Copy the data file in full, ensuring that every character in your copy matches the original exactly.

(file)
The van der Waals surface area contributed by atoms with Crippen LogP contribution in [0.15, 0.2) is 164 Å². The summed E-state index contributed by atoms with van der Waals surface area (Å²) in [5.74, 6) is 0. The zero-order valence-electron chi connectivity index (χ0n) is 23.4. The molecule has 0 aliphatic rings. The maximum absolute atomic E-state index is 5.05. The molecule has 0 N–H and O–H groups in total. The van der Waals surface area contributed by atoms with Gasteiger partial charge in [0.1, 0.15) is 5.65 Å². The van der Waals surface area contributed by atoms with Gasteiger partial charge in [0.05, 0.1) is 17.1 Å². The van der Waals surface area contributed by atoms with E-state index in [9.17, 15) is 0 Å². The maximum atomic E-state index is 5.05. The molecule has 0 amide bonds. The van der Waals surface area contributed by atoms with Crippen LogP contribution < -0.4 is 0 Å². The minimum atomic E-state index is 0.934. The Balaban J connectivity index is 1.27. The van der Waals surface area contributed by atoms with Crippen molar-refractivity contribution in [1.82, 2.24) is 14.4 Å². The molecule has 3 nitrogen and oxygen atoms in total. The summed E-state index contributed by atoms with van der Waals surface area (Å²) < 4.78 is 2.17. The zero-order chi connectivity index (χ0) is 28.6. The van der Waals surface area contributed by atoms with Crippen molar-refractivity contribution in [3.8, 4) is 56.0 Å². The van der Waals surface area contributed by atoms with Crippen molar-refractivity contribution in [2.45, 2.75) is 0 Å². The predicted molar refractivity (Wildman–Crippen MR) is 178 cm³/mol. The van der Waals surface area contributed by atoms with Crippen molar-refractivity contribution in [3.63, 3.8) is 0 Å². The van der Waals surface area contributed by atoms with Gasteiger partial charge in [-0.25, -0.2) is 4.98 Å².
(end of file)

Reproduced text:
The van der Waals surface area contributed by atoms with Crippen LogP contribution in [0.15, 0.2) is 164 Å². The summed E-state index contributed by atoms with van der Waals surface area (Å²) in [5.74, 6) is 0. The zero-order valence-electron chi connectivity index (χ0n) is 23.4. The molecule has 0 aliphatic rings. The maximum absolute atomic E-state index is 5.05. The molecule has 0 N–H and O–H groups in total. The van der Waals surface area contributed by atoms with Gasteiger partial charge in [0.1, 0.15) is 5.65 Å². The van der Waals surface area contributed by atoms with Gasteiger partial charge in [0.05, 0.1) is 17.1 Å². The van der Waals surface area contributed by atoms with E-state index in [9.17, 15) is 0 Å². The maximum atomic E-state index is 5.05. The molecule has 0 amide bonds. The van der Waals surface area contributed by atoms with Crippen LogP contribution < -0.4 is 0 Å². The minimum atomic E-state index is 0.934. The Balaban J connectivity index is 1.27. The van der Waals surface area contributed by atoms with Crippen molar-refractivity contribution in [1.82, 2.24) is 14.4 Å². The molecule has 3 nitrogen and oxygen atoms in total. The summed E-state index contributed by atoms with van der Waals surface area (Å²) < 4.78 is 2.17. The zero-order chi connectivity index (χ0) is 28.6. The van der Waals surface area contributed by atoms with Crippen molar-refractivity contribution in [3.8, 4) is 56.0 Å². The van der Waals surface area contributed by atoms with Crippen molar-refractivity contribution in [2.45, 2.75) is 0 Å². The predicted molar refractivity (Wildman–Crippen MR) is 178 cm³/mol. The van der Waals surface area contributed by atoms with Crippen molar-refractivity contribution in [3.63, 3.8) is 0 Å². The van der Waals surface area contributed by atoms with Gasteiger partial charge in [-0.25, -0.2) is 4.98 Å².